I did have the same problem getting an appointment with my Doctor. The receptionist tried to tell me off for asking for an emergency appointment for a repeat prescription until I explained that I have MS I couldn’t move to get to the surgery til that day and I needed the prescription. I also explained that I couldn’t book an appointment in advance as I can’t always get out of the house. She was very apologetic and told me to let them know when I needed an appointment in future and they would slot me in. I haven’t put this to the test yet, but I am hoping that now they realise they may be slightly more helpful.
My doctor is helpful, even if the reception staff aren’t always!

Isobel x

This could be a promising thread - maybe someone should collect all the posts and send them to our Dear Leader at No 10.
(Sub-text: sort this before you start on the hospitals)

“Sorry, you can only make an appointment for xxxxxxx on the day” - but a different receptionist gave a different answer and an appointment the following day.

“Sorry, you cannot book an appointment for next month” - but someone calls me, to book an appointment for me to visit next month just for a BP check. I assume that this will count as my anual cardiac check-up.

“That will have to be sent away for testing - say, about five days” when I wanted a container for a urine sample to be tested before starting on oral steroids. When I took the sample in the next morning, it was “Come back about 2pm - one of the nurses will have done it at lunchtime”.

I found that two things work better, sometimes:

  • Ask to see one of the nurses - quite often that is all you need if one of them is licensed to prescribe and to refer,
  • Go in to book an appointment, don’t phone. It is harder for someone to say “No” when they are looking you in the eye. Then, if there is a problem, tale a good look at their name badge, smile sweetly, and ask “What do you suggest, then?”. That puts the onus on them to come up with a solution to getting you seen.

Oh, for just a little consistency.

Geoff

10 years ago, when we moved to our current home, some poor folk ‘next door’ in Bradley Stoke couldn’t get an appointment for 3 weeks. Emergencies were as you would hoope, but if you didn’t need an emergency appointment you had to book one for 3 weeks time.

The joys of living somewhere that was a farm 30 years ago but is now a town, but the infrastructure hadn’t anywhere near caught up with the huge increase in people living in the area. It’s not so bad now - more doctor’s surgerys, a proper library, a health centre and even schools!

Try signing up with a vet!!!

Animals seem to be better treated than humans in our country at the moment.

Try signing up with a vet!!!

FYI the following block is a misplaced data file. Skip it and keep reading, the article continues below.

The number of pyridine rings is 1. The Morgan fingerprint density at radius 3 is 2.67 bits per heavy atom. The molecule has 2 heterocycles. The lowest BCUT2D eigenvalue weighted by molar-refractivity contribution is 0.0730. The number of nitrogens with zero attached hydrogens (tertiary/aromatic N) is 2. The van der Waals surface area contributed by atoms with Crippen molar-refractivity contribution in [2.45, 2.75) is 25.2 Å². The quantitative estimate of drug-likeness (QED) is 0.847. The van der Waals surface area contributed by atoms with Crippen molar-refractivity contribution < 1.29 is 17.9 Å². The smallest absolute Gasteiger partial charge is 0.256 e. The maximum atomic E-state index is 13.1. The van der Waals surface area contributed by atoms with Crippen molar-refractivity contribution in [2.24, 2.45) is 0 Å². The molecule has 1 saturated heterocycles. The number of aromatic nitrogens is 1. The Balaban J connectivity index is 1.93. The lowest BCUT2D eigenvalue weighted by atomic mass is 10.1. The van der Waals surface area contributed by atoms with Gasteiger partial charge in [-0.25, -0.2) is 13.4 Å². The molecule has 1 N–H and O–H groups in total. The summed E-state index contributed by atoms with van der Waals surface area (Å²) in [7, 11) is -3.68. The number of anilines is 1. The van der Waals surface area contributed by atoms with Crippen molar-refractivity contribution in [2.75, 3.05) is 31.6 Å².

Animals seem to be better treated than humans in our country at the moment.

Im dont know if im lucky or what but i manage to see my doc about every 6 vweek and she always makes the next appointment for me there and then but if i have to see a doc urgently i always have to tell the receptionist i am worried about something to do with my ms its wrong and it should not be that way but it is

I am always amazed at how long people have to wait for things. Our surgery is brilliant, you always see the same one unless they’re off for any reason and then you see their “partner”. We always get appointments the same day and on Tuesday I got through at 08.40, after ringing since 08.30 and was aked if I could get there for 09.05; and that’s not unusual.

What is unusual, is my particular doctor is something of a workaholic and if I make an appointment for the afternoon surgery, he turns up in his lunch hour to save me the journey. He often rings people up with bood test results etc in the evening or at weekends. He’s the same with all his patients and is loved by them all.

At one point we were considering moving and discounted certain areas as we’d have had to change practices. I don’t think we have any less patients than other places so I don’t know why we can always get appointments the same day.

I live in Teesside by the way if anyone wants to come!

Sarah x

Hi Sarah,

“Same day” appointments are all very well, and no doubt appreciated if the matter is urgent, but they are not suitable for everyone either.

I am a working person, so all I want to do, for a non-urgent matter, is to book a “reasonable” appointment for a few days time, so I can plan around it. Not in half-an-hour’s time (which would be completely crazy for me - I don’t drive, and couldn’t even get there in time), and not next month! But my doctor’s surgery only seem to do these two extremes.

You are occasionally offered “same day”, but if not, you’re offered something weeks away. You can’t ring up Tuesday, and say you would like to come in Thursday or Friday - a reasonable compromise. I can’t understand why this is impossible. There must be many people with work, school-run or whatever, who don’t want to wait weeks, but equally can’t cope with “OK, come round now!”

Tina

Hi Tina,

Sorry to say this …but that wouldn’t be a problem either. If I’d said I couldn’t make it then I would have been asked when I wanted to come. They want to maximise the GPs time, there was obviously a gap and I said I could get there. If I’d wanted to make an appointment for some other time that week, that would have been okay too.

I genuinely feel sorry for people who can’t get appointments when they need them. If one practice can sort it, why can’t they all?

Sarah x

Sarah

My surgery is similar to yours-FANTASTIC!

Ellie x